Over the course of my career, I had the good fortune of spending time with the late Jack LaLanne. One particular encounter that stayed with me was a fortuitous bus ride to the home of Eunice and Sargent Shriver. As the journey unfolded, I found myself sitting beside him on a 45-minute commute, surrounded by a cast of celebrities and professional athletes.
With an open bar on this luxury cruiser, I noticed Jack indulging in some fine red wine. Naturally, I felt inclined to join him in enjoying the grape. As our conversation began, he seemed to sense my surprise at his choice of beverage. After I introduced myself, he proceeded to give me a message he felt I needed to hear. Somehow in this monologue, my name became "Jimmy" to him, and the method of emphasizing his points came with a backhanded fist to my chest - and he was not gentle in making these points:
1. Don't try to be Superman - be yourself. More important, be your "Superself."
2. Approval from others is not as important as approval from yourself and from your Creator.
3. Focus on making incredible attempts, not on getting incredible results.
4. Success comes from your beliefs, supporting cast and attitude.
5. There are plenty of excuses, but there is no real reason you can't exercise every day.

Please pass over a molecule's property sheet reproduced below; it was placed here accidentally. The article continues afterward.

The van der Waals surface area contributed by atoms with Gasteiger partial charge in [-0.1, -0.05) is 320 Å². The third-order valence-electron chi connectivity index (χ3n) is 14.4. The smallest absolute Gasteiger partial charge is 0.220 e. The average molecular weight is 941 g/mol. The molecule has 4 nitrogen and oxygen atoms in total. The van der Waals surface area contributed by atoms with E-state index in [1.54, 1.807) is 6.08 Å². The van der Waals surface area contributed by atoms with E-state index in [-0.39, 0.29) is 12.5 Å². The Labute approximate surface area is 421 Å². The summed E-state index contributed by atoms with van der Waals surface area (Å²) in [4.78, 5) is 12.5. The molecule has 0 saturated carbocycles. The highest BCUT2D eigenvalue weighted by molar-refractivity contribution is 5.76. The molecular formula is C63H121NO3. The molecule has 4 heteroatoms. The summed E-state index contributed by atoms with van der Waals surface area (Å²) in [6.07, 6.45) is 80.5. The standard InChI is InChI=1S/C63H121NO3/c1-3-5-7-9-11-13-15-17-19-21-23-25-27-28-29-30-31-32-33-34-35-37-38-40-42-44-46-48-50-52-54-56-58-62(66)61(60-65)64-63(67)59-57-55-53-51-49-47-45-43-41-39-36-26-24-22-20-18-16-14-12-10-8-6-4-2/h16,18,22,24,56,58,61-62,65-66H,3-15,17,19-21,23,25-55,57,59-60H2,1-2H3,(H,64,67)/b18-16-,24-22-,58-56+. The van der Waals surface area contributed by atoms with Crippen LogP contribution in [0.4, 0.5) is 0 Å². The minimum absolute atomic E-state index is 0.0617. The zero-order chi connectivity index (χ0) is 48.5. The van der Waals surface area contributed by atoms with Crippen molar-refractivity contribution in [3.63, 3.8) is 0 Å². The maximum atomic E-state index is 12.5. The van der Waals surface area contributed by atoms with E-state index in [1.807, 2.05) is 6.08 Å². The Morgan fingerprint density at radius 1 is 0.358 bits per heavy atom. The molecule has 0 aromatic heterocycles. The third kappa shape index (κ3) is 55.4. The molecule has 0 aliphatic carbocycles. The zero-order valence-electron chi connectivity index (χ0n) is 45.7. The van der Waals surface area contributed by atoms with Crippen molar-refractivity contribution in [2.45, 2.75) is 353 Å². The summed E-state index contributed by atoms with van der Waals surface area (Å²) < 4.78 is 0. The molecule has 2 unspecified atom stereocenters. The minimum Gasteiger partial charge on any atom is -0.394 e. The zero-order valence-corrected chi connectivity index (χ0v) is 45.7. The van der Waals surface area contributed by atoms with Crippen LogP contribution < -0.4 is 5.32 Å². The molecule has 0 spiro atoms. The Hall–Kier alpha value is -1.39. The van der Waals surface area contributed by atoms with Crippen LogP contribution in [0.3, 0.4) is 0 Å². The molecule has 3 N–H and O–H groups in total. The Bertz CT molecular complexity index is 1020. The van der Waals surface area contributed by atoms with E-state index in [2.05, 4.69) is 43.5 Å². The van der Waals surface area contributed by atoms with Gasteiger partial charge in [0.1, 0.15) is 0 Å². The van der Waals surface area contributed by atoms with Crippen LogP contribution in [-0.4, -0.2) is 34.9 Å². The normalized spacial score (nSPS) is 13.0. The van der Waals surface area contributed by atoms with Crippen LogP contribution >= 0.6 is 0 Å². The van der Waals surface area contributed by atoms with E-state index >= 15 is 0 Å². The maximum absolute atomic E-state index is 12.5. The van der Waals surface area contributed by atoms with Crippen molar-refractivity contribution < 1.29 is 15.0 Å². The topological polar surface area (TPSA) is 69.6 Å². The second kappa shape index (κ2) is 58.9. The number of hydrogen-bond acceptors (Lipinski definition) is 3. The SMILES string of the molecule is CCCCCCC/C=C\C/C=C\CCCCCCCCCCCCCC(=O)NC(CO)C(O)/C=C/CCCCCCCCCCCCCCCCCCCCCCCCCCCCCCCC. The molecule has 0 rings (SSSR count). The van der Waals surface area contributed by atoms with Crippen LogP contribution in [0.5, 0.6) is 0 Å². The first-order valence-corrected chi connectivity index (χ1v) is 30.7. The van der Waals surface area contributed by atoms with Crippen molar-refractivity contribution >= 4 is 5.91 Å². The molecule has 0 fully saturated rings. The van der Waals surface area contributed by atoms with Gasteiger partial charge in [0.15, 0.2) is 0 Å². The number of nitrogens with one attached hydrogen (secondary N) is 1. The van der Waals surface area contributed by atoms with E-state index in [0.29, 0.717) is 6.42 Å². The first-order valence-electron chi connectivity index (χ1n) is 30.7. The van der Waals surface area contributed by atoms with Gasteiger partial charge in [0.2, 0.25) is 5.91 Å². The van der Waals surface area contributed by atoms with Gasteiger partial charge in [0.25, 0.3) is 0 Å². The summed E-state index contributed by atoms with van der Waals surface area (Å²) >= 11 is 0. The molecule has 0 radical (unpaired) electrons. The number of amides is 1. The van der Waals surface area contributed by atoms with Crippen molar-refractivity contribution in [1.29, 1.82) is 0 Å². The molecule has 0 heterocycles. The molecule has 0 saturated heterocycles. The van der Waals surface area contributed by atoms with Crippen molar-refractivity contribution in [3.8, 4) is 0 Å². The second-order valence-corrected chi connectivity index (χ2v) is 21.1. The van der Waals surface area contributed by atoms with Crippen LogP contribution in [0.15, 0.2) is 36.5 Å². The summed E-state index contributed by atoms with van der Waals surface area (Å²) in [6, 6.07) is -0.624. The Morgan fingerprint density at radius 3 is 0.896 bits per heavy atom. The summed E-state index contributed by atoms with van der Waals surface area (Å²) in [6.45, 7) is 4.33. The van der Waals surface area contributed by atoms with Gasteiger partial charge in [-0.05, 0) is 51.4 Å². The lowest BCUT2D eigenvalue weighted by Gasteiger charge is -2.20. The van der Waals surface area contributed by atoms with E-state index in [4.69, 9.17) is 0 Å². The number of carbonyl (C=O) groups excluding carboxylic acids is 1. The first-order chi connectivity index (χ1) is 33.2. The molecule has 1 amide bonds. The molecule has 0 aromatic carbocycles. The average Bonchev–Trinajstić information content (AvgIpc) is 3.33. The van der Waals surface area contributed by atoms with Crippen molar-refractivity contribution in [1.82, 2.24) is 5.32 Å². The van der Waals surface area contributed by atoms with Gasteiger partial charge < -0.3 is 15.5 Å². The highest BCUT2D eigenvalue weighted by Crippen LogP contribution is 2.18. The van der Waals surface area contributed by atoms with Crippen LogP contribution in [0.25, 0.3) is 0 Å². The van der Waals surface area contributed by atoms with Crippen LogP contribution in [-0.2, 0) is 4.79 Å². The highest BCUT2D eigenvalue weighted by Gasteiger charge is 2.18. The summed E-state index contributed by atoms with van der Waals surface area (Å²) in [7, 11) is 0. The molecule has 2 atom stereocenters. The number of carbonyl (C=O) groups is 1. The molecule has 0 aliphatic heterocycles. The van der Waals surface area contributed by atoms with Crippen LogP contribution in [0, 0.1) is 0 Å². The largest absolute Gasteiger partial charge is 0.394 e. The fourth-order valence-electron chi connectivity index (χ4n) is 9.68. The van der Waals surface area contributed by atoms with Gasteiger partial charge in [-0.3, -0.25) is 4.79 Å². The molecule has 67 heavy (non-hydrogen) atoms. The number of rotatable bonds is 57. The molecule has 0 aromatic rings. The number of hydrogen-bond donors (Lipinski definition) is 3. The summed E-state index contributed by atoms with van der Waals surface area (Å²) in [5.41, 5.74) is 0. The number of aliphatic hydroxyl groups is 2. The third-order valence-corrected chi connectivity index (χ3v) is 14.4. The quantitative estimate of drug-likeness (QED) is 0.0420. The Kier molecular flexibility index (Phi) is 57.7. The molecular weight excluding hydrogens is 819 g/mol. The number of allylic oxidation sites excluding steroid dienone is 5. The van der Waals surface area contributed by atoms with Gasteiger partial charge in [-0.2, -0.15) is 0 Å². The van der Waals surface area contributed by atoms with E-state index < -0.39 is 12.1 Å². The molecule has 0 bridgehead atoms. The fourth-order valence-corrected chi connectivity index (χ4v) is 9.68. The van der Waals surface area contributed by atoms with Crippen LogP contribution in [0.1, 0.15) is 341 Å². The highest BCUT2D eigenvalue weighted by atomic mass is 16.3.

I thought about these words later that evening as I wandered the Shriver home, rubbing the emerging bruise on my chest. Adorned on mantles and walls were family photos as you would see in anyone's home. These photos, however, were taken with John, Bobby and Teddy Kennedy, Peter Lawford and extended members of the Kennedy clan, including infamous father Joe Kennedy and his wife Rose. I wondered how Jack's words related to the amazing life journey of the people in the photographs, and I sensed these lessons were embodied in each of them.
Who are you when you are at your absolute best - when you are your Superself? Do you have the courage to do what is in your heart, in spite of what others may think? Do you acknowledge yourself, and the people in your life, for making great attempts to do things that hold great meaning? What is the strength of your beliefs about yourself and your life purpose? With whom do you surround yourself, and do they inspire you? Does your attitude allow you to laugh at yourself, at circumstances, and to find a way to see the opportunities in the detour signs on the road of your life? And in the health-related businesses we all work in, I know Jack would ask, "Do you walk your talk and exercise regularly?"
Jack told me that some of his greatest lessons came when he least expected them. Years later I look back and think, Isn't it amazing what one can learn on a bus ride?